10 May Who Is Your Website Audience?
Understanding the people who visit your site is a critical task, since doing that allows you to cater to them. If you’re not inside your customer’s head while you create your site’s content, you’ve already lost. Show your prospects you really understand their pain through the visual and content elements. Always, remember: it’s not about you, it’s about your prospective customer.
Here are some questions to consider when designing (or redesigning) your website:
- What are the characteristics of your typical customer (customer profile and demographics)?
- What’s their age?
- Income range?
- Education level?
- What do you know about their life stage?
- How much does your target customer know about your company or your industry?
- What are the needs and wants of your target customer?
- What pain of theirs are you trying to solve?
Combine your answers above with this rule of thumb: design and write for a site visitor who wants to buy what you are selling. Then design and write content that’s concise and clear and that makes it EASY for the visitor, not only to FIND what he’s seeking, but to actually BUY it. The absolute WORST result your site can achieve is to make it difficult for a visitor to do what you want him to do.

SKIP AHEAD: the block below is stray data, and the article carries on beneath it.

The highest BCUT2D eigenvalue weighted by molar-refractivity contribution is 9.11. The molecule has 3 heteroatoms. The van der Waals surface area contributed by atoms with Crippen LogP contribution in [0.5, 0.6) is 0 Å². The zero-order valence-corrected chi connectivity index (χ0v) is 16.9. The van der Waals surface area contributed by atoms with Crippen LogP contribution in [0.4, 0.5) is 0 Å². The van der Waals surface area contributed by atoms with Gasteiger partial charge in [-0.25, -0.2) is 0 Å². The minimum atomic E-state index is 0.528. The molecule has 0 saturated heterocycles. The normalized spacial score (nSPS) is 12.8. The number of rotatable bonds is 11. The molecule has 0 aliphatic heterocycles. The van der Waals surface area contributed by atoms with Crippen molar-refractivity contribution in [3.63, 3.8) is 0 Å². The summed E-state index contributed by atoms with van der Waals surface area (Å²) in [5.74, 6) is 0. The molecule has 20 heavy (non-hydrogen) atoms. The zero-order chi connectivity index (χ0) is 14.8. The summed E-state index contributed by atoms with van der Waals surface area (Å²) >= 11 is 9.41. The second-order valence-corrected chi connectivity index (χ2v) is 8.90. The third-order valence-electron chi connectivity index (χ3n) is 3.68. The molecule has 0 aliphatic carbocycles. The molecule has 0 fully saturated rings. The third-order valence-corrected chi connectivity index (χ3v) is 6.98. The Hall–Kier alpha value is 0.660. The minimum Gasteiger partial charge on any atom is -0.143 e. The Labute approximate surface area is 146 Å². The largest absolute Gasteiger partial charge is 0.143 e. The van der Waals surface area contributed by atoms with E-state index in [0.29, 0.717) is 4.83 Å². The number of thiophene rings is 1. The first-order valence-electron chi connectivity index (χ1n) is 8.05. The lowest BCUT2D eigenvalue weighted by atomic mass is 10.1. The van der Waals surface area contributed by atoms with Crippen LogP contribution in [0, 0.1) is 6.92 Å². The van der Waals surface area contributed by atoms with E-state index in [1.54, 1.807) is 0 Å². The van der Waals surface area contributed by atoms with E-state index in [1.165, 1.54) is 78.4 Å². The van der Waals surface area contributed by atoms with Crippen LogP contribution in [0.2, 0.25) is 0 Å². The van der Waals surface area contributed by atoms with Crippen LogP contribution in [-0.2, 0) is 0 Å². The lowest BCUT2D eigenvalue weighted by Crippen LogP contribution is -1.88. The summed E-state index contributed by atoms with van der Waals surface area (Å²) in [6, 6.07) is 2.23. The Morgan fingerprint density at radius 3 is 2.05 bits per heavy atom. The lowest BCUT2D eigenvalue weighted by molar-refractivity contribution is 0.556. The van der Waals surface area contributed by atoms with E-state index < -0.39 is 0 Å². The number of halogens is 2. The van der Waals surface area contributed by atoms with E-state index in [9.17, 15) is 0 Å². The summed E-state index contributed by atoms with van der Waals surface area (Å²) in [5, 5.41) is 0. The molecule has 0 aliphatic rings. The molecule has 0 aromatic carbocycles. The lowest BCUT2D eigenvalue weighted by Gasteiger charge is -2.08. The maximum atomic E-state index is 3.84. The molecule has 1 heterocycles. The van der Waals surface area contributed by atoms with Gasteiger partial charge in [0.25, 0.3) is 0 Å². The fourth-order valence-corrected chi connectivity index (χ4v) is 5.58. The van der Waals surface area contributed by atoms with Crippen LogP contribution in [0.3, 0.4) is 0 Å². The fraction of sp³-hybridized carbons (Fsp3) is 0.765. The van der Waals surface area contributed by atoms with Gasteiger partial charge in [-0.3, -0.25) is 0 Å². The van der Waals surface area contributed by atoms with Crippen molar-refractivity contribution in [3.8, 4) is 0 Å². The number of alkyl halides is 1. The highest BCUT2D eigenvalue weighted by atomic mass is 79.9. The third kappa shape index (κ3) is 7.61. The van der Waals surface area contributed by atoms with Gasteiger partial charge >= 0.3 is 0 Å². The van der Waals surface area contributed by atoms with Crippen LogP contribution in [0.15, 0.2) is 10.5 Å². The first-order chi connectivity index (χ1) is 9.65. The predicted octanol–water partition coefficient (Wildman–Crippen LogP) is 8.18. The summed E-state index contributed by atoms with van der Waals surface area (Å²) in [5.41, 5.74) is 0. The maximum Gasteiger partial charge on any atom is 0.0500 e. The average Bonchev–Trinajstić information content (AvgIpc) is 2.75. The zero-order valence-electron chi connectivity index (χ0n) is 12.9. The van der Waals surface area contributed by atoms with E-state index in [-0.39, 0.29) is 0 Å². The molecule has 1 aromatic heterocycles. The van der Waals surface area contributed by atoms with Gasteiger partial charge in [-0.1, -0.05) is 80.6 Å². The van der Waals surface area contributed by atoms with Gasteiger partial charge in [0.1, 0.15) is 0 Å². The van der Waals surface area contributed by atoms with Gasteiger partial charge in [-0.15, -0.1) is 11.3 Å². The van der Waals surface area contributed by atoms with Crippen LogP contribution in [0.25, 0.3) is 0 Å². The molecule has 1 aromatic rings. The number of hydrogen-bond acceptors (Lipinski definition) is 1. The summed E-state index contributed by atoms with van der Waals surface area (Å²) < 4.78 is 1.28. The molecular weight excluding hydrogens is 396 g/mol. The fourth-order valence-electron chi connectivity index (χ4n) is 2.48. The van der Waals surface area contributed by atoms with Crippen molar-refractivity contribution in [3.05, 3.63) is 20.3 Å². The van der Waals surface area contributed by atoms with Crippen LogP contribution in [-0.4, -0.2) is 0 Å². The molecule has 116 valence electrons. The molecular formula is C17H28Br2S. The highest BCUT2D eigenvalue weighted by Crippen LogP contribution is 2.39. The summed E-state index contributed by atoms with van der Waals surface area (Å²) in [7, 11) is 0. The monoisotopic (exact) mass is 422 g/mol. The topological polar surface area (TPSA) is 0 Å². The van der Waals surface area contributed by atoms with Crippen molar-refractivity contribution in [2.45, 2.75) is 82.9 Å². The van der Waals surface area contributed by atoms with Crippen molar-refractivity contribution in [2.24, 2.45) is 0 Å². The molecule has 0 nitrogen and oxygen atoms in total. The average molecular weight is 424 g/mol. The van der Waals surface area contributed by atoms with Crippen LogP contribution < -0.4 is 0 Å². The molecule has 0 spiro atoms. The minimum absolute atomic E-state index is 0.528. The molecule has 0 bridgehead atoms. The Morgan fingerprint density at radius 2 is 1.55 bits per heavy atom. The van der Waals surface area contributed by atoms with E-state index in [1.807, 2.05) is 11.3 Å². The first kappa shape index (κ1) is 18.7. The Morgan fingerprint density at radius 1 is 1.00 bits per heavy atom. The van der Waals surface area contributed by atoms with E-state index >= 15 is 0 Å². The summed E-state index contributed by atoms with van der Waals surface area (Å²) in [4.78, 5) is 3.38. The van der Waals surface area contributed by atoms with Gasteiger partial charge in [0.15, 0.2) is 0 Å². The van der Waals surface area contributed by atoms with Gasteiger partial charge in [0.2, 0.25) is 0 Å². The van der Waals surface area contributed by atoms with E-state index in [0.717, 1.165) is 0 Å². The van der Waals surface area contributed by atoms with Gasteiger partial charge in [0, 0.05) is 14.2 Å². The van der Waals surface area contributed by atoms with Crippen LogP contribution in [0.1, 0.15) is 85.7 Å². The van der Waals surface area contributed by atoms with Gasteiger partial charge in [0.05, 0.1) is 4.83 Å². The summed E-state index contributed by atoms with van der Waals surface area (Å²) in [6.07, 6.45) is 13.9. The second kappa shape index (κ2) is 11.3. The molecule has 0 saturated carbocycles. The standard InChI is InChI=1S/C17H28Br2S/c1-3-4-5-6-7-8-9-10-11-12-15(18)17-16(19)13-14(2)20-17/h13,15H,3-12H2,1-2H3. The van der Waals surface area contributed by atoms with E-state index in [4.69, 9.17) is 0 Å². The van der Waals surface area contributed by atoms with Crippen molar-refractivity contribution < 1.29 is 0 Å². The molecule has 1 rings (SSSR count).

The website’s aesthetic posture contributes significantly to how it’s perceived by its target audience. A website designed to attract attention of a corporate or older generation should include muted colors, clean design, and conservative graphics. Younger audiences tend to respond to bold colors, eye-catching graphics, creative design features and edgy, quick-hitting copy.
Many sites have diverse audiences. Classic example: a realtor has buying and selling prospects. For such situations, create separate headlines or call out boxes for each audience. Once visitors click a basic direction, only then is the design and message fully customized.
Copywriting style is also critical. Consider the conservative and progressive audiences above. Use a straightforward, more restrained approach with a conservative audience, employing more formal language and dry facts to bolster viewpoints. Use less formal styles with younger audiences, focusing on emotion. Sprinkle colloquial language sparingly where you see fit, and you will create a sense that you and your visitors are on common ground. This can help build trust over time, which will prove useful when selling to your website audience.
Need help figuring out how to design (or redesign) your site and how to create content that will appeal to your unique audience and actually sell what you’re selling?
Grasshopper Marketing can design and build your company a website that captures your audience and actually makes sales. Just let us know if you’d like to talk about how we can do it for you.
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